All groups significantly reduced body weight and showed significant improvements in body composition (p < 0.001), and components of metabolic syndrome (p < 0.027 to 0.002), although HDL decreased (p < 0.001). Dietary energy, %fat and %saturated fat decreased while protein intake increased significantly (p < 0.001). There were no significant differences among the three groups in any variable related to body composition, dietary composition, or MetS components.
Different dietary approaches based on portion control, low energy density, or low glycemic index produced similar, significant short-term improvements in body composition, diet compositin, and MetS components in overweight and obese adults undergoing weekly weight loss meetings. This may allow for flexibility in options for dietary counseling based on patient preference.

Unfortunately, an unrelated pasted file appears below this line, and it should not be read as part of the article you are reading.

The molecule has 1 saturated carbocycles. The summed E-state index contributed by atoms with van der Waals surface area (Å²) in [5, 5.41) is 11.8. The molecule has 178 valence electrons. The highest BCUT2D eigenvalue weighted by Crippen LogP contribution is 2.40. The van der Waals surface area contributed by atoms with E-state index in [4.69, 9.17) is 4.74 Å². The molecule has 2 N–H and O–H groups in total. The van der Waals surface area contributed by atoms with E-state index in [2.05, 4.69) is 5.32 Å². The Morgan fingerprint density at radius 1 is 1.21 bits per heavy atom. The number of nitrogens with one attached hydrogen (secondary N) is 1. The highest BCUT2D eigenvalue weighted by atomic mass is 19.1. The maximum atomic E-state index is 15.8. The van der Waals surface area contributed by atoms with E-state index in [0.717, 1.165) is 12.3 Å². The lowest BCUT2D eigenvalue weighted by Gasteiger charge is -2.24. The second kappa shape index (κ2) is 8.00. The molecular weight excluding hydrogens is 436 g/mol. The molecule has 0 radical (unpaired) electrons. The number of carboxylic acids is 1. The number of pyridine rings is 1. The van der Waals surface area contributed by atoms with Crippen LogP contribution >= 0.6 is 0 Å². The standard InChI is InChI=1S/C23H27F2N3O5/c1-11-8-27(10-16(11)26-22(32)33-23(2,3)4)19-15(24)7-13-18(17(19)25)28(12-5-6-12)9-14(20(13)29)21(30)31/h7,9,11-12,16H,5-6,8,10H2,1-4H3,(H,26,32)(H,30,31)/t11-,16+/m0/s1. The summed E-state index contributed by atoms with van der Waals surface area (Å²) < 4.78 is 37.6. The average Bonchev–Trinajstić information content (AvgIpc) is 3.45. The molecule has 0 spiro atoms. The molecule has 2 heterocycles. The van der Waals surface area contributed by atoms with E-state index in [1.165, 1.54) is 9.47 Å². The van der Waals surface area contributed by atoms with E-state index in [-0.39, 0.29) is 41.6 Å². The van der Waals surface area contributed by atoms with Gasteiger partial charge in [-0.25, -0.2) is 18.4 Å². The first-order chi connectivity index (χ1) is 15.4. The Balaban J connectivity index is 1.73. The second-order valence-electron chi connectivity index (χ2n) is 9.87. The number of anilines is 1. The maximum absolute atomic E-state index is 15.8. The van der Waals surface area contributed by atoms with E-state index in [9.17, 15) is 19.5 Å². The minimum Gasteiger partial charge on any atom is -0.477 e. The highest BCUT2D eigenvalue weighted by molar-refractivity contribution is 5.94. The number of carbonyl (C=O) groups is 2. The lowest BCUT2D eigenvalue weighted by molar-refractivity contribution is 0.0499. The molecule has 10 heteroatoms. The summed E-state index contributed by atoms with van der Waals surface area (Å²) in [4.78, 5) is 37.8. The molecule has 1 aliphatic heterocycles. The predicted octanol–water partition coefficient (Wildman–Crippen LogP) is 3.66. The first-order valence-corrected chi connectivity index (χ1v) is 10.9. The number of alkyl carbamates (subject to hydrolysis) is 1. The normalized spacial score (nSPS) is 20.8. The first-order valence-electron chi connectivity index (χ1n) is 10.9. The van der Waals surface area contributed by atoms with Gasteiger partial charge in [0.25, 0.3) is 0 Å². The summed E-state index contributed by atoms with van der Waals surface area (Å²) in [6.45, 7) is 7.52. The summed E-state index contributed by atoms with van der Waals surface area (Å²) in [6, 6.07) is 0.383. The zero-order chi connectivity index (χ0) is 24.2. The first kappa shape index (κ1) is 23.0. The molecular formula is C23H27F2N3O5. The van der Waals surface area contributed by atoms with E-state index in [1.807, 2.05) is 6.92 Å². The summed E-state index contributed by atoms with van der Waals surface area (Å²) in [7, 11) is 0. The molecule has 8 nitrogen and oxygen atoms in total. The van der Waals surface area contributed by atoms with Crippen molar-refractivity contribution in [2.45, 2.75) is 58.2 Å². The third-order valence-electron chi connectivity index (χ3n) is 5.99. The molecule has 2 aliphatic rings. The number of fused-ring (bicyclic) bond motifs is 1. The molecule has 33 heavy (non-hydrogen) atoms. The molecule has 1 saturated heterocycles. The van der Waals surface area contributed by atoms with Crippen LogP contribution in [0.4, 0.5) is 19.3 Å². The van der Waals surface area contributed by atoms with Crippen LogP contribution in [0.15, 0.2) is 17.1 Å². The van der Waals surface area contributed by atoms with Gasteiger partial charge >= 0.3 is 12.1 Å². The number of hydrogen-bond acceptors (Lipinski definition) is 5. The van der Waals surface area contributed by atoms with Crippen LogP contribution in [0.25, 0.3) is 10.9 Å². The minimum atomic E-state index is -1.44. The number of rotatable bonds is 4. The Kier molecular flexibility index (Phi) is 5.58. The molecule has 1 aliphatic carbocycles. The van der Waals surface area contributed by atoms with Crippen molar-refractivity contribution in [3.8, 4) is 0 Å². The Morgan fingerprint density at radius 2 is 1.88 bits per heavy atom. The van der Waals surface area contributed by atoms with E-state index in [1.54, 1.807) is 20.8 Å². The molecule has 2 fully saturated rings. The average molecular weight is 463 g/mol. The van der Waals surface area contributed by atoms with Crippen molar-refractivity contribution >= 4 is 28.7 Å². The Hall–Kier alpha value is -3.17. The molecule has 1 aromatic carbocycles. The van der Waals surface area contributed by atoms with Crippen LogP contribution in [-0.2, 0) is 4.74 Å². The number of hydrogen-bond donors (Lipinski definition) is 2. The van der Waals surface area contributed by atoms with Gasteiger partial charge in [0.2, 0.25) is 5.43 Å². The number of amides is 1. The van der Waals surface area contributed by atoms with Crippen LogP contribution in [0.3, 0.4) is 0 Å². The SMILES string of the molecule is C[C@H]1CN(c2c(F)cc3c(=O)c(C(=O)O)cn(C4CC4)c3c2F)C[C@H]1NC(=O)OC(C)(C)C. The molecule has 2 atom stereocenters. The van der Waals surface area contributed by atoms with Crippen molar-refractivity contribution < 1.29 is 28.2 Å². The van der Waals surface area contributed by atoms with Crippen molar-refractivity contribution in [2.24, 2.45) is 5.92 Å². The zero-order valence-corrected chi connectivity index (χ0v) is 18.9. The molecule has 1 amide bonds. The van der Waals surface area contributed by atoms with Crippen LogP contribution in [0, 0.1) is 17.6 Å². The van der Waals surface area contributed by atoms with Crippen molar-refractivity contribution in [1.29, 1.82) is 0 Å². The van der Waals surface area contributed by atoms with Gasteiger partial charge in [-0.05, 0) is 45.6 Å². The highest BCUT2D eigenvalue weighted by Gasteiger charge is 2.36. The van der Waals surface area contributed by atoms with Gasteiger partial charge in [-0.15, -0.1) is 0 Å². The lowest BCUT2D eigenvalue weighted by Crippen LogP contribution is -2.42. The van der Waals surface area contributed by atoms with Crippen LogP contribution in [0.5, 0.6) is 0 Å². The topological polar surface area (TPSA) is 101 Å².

Overweight and obesity are global public health issues , with serious co-morbidities such as the metabolic syndrome (MetS), a cluster of risk factors associated with insulin resistance and heightened cardiovascular and diabetes risk . Weight loss is a cornerstone to the prevention and treatment of metabolic syndrome [2–4]. Healthy and sustained weight loss relies on consuming a balanced, hypo caloric diet, engaging in regular physical activity, and employing cognitive skills and a supportive environment to support a healthy lifestyle [5–7]. While negative energy balance is essential for weight loss, the specifics of optimal nutritional approaches to improve body composition and reduce metabolic risks while maintaining dietary quality are still debated [8–10].